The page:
Attentive Object Detection Using an Information Theoretic Saliency Measure

  • Gerald Fritz
  • Christin Seifert
  • Lucas Paletta
  • Horst Bischof
Part of the Lecture Notes in Computer Science book series (LNCS, volume 3368)


A major goal of selective attention is to focus processing on relevant information to enable rapid and robust task performance. For the example of attentive visual object recognition, we investigate here the impact of top-down information on multi-stage processing, instead of integrating generic visual feature extraction into object specific interpretation. We discriminate between generic and specific task based filters that select task relevant information of different scope and specificity within a processing chain. Attention is applied by tuned early features to selectively respond to generic task related visual features, i.e., to information that is in general locally relevant for any kind of object search. The mapping from appearances to discriminative regions is then modeled using decision trees to accelerate processing. The focus of attention on discriminative patterns enables efficient recognition of specific objects, by means of a sparse object representation that enables selective, task relevant, and rapid object specific responses. In the experiments the performance in object recognition from single appearance patterns dramatically increased considering only discriminative patterns, and evaluation of complete image analysis under various degrees of partial occlusion and image noise resulted in highly robust recognition, even in the presence of severe occlusion and noise effects. In addition, we present performance evaluation on our public available reference object database (TSG-20).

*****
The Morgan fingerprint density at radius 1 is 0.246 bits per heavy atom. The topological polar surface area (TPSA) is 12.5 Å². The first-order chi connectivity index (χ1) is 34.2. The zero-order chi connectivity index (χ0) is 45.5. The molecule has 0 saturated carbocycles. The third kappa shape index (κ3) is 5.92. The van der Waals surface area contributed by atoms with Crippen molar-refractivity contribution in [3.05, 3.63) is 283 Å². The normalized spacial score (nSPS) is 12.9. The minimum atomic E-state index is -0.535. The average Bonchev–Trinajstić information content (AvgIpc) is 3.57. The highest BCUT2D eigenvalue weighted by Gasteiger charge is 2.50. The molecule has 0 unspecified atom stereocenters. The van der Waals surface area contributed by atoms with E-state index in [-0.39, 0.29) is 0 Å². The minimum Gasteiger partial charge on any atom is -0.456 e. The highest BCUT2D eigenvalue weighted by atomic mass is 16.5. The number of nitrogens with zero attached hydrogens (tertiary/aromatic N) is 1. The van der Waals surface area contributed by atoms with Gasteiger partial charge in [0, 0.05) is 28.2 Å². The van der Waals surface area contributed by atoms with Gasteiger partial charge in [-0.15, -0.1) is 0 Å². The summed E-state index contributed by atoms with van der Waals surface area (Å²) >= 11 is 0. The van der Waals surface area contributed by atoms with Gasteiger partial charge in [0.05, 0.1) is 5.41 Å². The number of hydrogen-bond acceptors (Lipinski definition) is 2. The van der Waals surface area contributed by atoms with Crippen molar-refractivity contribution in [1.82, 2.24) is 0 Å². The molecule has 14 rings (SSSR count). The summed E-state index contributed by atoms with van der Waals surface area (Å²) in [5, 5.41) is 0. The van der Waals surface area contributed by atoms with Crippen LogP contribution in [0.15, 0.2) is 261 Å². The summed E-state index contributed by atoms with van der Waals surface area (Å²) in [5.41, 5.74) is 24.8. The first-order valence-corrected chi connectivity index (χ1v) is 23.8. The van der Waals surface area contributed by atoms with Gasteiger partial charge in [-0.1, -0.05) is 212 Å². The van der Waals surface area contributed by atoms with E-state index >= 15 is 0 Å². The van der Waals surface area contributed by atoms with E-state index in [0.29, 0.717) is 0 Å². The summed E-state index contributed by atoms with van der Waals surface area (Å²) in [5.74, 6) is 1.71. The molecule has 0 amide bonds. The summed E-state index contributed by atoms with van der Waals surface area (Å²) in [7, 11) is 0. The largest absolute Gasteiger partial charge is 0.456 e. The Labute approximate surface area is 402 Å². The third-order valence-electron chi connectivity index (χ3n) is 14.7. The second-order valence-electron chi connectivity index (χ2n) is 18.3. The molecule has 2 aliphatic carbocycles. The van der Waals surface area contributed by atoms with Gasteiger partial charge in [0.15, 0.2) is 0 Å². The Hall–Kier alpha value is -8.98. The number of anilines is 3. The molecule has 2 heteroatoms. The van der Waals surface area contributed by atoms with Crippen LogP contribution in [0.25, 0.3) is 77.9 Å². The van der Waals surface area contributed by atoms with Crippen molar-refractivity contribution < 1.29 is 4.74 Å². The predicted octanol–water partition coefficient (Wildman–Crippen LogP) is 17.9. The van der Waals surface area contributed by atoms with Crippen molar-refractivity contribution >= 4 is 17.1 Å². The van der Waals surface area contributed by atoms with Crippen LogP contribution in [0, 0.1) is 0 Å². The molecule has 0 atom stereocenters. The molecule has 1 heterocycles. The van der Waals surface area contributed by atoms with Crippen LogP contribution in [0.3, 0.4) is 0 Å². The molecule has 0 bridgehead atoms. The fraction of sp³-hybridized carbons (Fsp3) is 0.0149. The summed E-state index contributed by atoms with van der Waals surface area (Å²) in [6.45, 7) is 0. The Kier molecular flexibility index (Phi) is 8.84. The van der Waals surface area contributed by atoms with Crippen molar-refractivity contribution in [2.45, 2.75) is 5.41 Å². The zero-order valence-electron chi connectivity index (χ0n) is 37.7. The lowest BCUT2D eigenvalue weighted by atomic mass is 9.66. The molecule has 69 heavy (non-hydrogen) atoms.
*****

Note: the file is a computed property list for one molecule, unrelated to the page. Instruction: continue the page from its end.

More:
Object Recognition Recognition Rate Majority Vote Partial Occlusion Interest Operator 
These keywords were added by machine and not by the authors. This process is experimental and the keywords may be updated as the learning algorithm improves.


Unable to display preview. Download preview PDF.

Unable to display preview. Download preview PDF.


  1. 1.
    Agarwal, S., Roth, D.: Learning a sparse representation for object detection. In: Proc. European Conference on Computer Vision, vol. 4, pp. 113–130 (2002)Google Scholar
  2. 2.
    Braun, J., Koch, C., Lee, D.K., Itti, L.: Perceptual consequences of multilevel selection. In: Braun, J., Koch, C., Davies, J.L. (eds.) Visual Attention and Cortical Circuits, pp. 215–241. The MIT Press, Cambridge (2001)Google Scholar
  3. 3.
    de Verdiére, V.C., Crowley, J.L.: Visual recognition using local appearance. In: Proc. European Conference on Computer Vision (1998)Google Scholar
  4. 4.
    Fergus, R., Perona, P., Zisserman, A.: Object class recognition by unsupervised scale-invariant learning. In: Proc. IEEE Conference on Computer Vision and Pattern Recognition, pp. 264–271 (2003)Google Scholar
  5. 5.
    Friedman, J.H., Bentley, J.L., Finkel, R.A.: An algorithm for finding best matches in logarithmic expected time. ACM Transactions on Mathematical Software 3(3), 209–226 (1977)zbMATHCrossRefGoogle Scholar
  6. 6.
    Fritz, G., Paletta, L., Bischof, H.: Object recognition using local information content. In: Proc. International Conference on Pattern Recognition, ICPR 2004, Cambridge, UK, vol. II, pp. 15–18 (2004)Google Scholar